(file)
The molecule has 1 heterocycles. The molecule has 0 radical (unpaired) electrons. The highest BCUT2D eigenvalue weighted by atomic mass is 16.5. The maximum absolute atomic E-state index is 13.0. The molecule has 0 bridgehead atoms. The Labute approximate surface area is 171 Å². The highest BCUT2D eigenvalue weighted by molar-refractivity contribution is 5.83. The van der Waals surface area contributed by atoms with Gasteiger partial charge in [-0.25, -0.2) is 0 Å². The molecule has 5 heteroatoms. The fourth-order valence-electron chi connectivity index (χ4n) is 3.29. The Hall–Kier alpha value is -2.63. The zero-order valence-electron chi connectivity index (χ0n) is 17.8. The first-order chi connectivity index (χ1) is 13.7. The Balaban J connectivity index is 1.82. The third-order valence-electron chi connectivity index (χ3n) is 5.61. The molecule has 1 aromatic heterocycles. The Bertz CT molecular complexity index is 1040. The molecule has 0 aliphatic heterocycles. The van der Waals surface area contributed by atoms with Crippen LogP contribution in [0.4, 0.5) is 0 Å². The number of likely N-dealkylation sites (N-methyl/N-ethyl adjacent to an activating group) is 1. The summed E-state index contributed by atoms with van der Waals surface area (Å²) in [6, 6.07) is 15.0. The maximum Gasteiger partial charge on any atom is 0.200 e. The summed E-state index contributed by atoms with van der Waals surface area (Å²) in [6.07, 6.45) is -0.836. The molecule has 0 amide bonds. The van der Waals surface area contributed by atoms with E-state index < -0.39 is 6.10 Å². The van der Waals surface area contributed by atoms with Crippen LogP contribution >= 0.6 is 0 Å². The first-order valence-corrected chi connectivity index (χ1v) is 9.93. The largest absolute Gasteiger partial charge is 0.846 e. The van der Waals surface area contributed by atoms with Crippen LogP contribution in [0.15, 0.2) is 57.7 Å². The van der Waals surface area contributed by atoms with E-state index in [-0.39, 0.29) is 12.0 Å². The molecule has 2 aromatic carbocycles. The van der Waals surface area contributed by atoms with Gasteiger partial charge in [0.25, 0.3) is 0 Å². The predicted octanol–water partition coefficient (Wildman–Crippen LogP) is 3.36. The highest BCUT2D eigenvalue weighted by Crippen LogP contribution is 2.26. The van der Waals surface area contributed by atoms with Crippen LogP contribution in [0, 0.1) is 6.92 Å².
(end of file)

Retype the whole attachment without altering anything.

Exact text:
The molecule has 1 heterocycles. The molecule has 0 radical (unpaired) electrons. The highest BCUT2D eigenvalue weighted by atomic mass is 16.5. The maximum absolute atomic E-state index is 13.0. The molecule has 0 bridgehead atoms. The Labute approximate surface area is 171 Å². The highest BCUT2D eigenvalue weighted by molar-refractivity contribution is 5.83. The van der Waals surface area contributed by atoms with Gasteiger partial charge in [-0.25, -0.2) is 0 Å². The molecule has 5 heteroatoms. The fourth-order valence-electron chi connectivity index (χ4n) is 3.29. The Hall–Kier alpha value is -2.63. The zero-order valence-electron chi connectivity index (χ0n) is 17.8. The first-order chi connectivity index (χ1) is 13.7. The Balaban J connectivity index is 1.82. The third-order valence-electron chi connectivity index (χ3n) is 5.61. The molecule has 1 aromatic heterocycles. The Bertz CT molecular complexity index is 1040. The molecule has 0 aliphatic heterocycles. The van der Waals surface area contributed by atoms with Crippen LogP contribution in [0.4, 0.5) is 0 Å². The number of likely N-dealkylation sites (N-methyl/N-ethyl adjacent to an activating group) is 1. The summed E-state index contributed by atoms with van der Waals surface area (Å²) in [6, 6.07) is 15.0. The maximum Gasteiger partial charge on any atom is 0.200 e. The summed E-state index contributed by atoms with van der Waals surface area (Å²) in [6.07, 6.45) is -0.836. The molecule has 0 amide bonds. The van der Waals surface area contributed by atoms with E-state index < -0.39 is 6.10 Å². The van der Waals surface area contributed by atoms with Crippen LogP contribution >= 0.6 is 0 Å². The first-order valence-corrected chi connectivity index (χ1v) is 9.93. The largest absolute Gasteiger partial charge is 0.846 e. The van der Waals surface area contributed by atoms with Crippen LogP contribution in [0.15, 0.2) is 57.7 Å². The van der Waals surface area contributed by atoms with E-state index in [-0.39, 0.29) is 12.0 Å². The molecule has 2 aromatic carbocycles. The van der Waals surface area contributed by atoms with Gasteiger partial charge in [0.25, 0.3) is 0 Å². The predicted octanol–water partition coefficient (Wildman–Crippen LogP) is 3.36. The highest BCUT2D eigenvalue weighted by Crippen LogP contribution is 2.26. The van der Waals surface area contributed by atoms with Crippen LogP contribution in [0, 0.1) is 6.92 Å².